You're one of the pioneers of WishGarden Herbs. What was the company like back in the early days? Back in the day, there was a magical herbalist/midwife in Boulder named Barbara Wishingrad. The remedies — salves, oils, and tinctures — that she prepared for her clients became well known amongst the midwifery community, and thus in 1979 "WishGarden" was born: a play on her own surname, and a way to make money on the side that rapidly took off into a viable business that served midwives and their clients, both locally and beyond. Those were the heady days of Jeannine Parvati, Rosemary Gladstar, Joy Gardner, Cascade Anderson, Ina May Gaskin at The Farm in Tennessee, Susun Weed, and many other remarkable herbalists and midwives who pretty much brought traditional herbal medicine, especially in terms of women's health, to a much wider awareness in the "alternative health" community.
In early 1983 we moved WishGarden into my little place on Mapleton in old Boulder so that Barbara and her partner could work and travel in Central America. By then there was a small but steady nation-wide clientele of midwives and their clients, as well as local retail outlets such as Alfalfa's and other Boulder markets, and some of the nation-wide birth supply companies. We put out a quarterly catalog of products, and it was basically a two-woman show: Barbara running the business end while she traveled, and me making and shipping the products as formulated by her, as well as continuing to print and distribute the catalogs. Picture a large back room with shelves and tables filled with big mason jars of tinctured herbs, herbs drying, packages of wildcrafted herbs arriving from remote islands in Puget Sound or the mountains of Appalachia...and the enticing smell of salves emanating from the oven. Our very first "employee" was an elderly Lakota grandmother named Mildred, already a dear friend and mentor to me. She and her granddaughter would make herbal sitz-bath packs for postpartum women— then, as now, a very popular product in the WishGarden pregnancy line.
Eventually Barbara moved on and so did I. WishGarden was taken over by some other local midwives who in turn sold it to Catherine Hunziker. And what a difference that made! I was stunned when I came back years later to discover that Catherine had evolved the company into a full spectrum of herbal support for the whole community, with a staff of incredibly competent and knowledgeable people who continue to this day to improve and expand both the quality and the understanding of this beautiful plant medicine.
You've had an adventurous life, particularly in the medical field. Can you tell us a little about it? Like a lot of women now in our seventies, I think I was privileged to walk through a kaleidoscope of our times. Coming of age in post-World War II Europe gave me a perspective that I don't find in today's American society, and I believe that's very much to our cultural loss.
For me, the kaleidoscope has included working as an editor at the main offices of the ACLU in New York City — back in the good old days when its Quaker founder, a very elderly Roger Baldwin, could still manage to come in and tackle matters on his old standard typewriter and when Ruth Bader Ginsburg was running the Women's Law Project. But that was the time of the Vietnam War and the Nixon era. I moved to living off the land in Maine and again in the mountains west of Boulder, then working as a paramedic on ambulances that served west Denver and the mountain areas beyond, then doing volunteer medical work in remote mountain villages of central Mexico. I worked with Barbara at WishGarden, worked in the Boulder area as a midwife while single-parenting an amazing daughter, and moved to teaching ESL to Mexican and Asian adult students in southern New Mexico. Never a dull moment!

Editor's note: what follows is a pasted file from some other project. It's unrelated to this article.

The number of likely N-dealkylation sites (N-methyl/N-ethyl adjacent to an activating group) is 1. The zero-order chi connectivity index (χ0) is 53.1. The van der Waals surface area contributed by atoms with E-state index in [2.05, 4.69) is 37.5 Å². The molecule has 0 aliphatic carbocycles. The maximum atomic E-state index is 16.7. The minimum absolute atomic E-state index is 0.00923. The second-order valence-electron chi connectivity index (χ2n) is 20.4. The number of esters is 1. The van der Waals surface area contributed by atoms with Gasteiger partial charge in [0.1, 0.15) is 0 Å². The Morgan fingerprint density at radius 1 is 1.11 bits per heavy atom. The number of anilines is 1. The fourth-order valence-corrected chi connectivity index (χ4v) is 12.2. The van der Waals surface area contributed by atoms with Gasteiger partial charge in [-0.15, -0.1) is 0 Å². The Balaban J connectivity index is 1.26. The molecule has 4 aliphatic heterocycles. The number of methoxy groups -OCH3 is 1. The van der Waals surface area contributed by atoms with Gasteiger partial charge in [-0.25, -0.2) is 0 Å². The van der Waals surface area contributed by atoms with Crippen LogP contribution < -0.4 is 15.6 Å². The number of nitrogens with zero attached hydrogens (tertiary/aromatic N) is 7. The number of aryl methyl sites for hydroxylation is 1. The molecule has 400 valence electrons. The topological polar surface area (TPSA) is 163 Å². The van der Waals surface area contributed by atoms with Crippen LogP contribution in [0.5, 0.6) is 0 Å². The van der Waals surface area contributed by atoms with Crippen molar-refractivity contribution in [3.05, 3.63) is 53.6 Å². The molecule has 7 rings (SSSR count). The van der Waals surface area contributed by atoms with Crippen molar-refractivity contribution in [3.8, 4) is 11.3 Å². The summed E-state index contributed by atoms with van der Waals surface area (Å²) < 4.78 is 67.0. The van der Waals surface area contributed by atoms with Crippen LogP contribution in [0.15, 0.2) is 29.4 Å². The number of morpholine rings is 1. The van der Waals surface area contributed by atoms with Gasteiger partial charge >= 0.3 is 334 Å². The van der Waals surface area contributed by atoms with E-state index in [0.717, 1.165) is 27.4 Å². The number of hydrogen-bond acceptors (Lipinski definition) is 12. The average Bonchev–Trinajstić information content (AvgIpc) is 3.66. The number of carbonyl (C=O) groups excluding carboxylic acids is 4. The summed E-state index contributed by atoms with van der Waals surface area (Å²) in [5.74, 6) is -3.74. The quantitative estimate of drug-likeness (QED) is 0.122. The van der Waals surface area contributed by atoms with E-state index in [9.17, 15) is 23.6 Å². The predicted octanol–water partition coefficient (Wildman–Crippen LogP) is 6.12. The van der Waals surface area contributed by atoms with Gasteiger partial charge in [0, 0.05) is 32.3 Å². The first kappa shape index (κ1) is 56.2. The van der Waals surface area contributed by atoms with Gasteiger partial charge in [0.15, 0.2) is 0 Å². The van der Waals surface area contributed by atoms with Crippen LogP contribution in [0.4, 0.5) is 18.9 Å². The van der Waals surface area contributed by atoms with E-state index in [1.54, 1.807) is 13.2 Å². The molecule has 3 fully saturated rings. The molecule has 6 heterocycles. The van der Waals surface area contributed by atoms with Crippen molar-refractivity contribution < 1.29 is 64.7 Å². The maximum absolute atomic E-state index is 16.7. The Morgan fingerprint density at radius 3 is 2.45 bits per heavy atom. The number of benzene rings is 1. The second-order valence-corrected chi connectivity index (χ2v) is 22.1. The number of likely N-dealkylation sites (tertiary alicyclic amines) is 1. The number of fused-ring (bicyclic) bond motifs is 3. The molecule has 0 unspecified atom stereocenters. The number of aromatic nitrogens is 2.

And you're also a writer. What are you working on now? I do enjoy writing. I've got a bit of a collection of short stories, random poems, and the first draft of a novel that some folks are encouraging me to turn into a second draft and send to a publisher. But when Charlottesville happened, I found that the creativity in me died away. I am hoping the loss is not permanent.
The natural products sector has grown tremendously in the last generation. What stands out for you? I think two things stand out for me. One is that people have become sophisticated and educated enough to expect efficacy and quality. The other is that people are becoming increasingly aware that allopathic medicine/pharmaceuticals are not the sole path to health and wellbeing.
What advice would you give to people who want to work in the natural products industry? Learn. Learn everything about those products, all of their ingredients, in a deep way: what are their actions, their energetics? Come to an understanding of their history — who were the people who used them in the first place, and why? Hold yourself to standards of sustainability and integrity.
Do you have a favorite herb? I bet it's Motherwort, but I'll think about that and get back to you!
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